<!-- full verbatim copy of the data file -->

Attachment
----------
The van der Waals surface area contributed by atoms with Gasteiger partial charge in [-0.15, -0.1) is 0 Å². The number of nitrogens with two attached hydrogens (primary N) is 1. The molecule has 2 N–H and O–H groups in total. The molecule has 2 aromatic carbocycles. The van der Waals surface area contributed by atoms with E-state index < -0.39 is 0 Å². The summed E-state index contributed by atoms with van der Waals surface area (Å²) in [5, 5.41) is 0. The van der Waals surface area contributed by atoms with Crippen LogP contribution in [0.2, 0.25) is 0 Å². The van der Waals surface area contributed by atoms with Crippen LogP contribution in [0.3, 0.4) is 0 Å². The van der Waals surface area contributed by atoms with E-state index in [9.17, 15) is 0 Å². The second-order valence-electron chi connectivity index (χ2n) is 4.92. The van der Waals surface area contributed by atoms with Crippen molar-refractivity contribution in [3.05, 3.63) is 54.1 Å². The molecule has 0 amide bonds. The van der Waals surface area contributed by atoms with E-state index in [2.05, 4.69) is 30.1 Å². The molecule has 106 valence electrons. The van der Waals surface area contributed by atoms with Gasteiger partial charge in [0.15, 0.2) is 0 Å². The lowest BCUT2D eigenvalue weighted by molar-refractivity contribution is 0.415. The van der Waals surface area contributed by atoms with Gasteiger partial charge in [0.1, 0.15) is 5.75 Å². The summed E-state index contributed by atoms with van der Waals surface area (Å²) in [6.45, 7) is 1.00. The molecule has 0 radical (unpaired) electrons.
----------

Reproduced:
The van der Waals surface area contributed by atoms with Gasteiger partial charge in [-0.15, -0.1) is 0 Å². The number of nitrogens with two attached hydrogens (primary N) is 1. The molecule has 2 N–H and O–H groups in total. The molecule has 2 aromatic carbocycles. The van der Waals surface area contributed by atoms with E-state index < -0.39 is 0 Å². The summed E-state index contributed by atoms with van der Waals surface area (Å²) in [5, 5.41) is 0. The van der Waals surface area contributed by atoms with Crippen LogP contribution in [0.2, 0.25) is 0 Å². The van der Waals surface area contributed by atoms with Crippen LogP contribution in [0.3, 0.4) is 0 Å². The van der Waals surface area contributed by atoms with E-state index in [9.17, 15) is 0 Å². The second-order valence-electron chi connectivity index (χ2n) is 4.92. The van der Waals surface area contributed by atoms with Crippen molar-refractivity contribution in [3.05, 3.63) is 54.1 Å². The molecule has 0 amide bonds. The van der Waals surface area contributed by atoms with E-state index in [2.05, 4.69) is 30.1 Å². The molecule has 106 valence electrons. The van der Waals surface area contributed by atoms with Gasteiger partial charge in [0.15, 0.2) is 0 Å². The lowest BCUT2D eigenvalue weighted by molar-refractivity contribution is 0.415. The van der Waals surface area contributed by atoms with Gasteiger partial charge in [0.1, 0.15) is 5.75 Å². The summed E-state index contributed by atoms with van der Waals surface area (Å²) in [6.45, 7) is 1.00. The molecule has 0 radical (unpaired) electrons.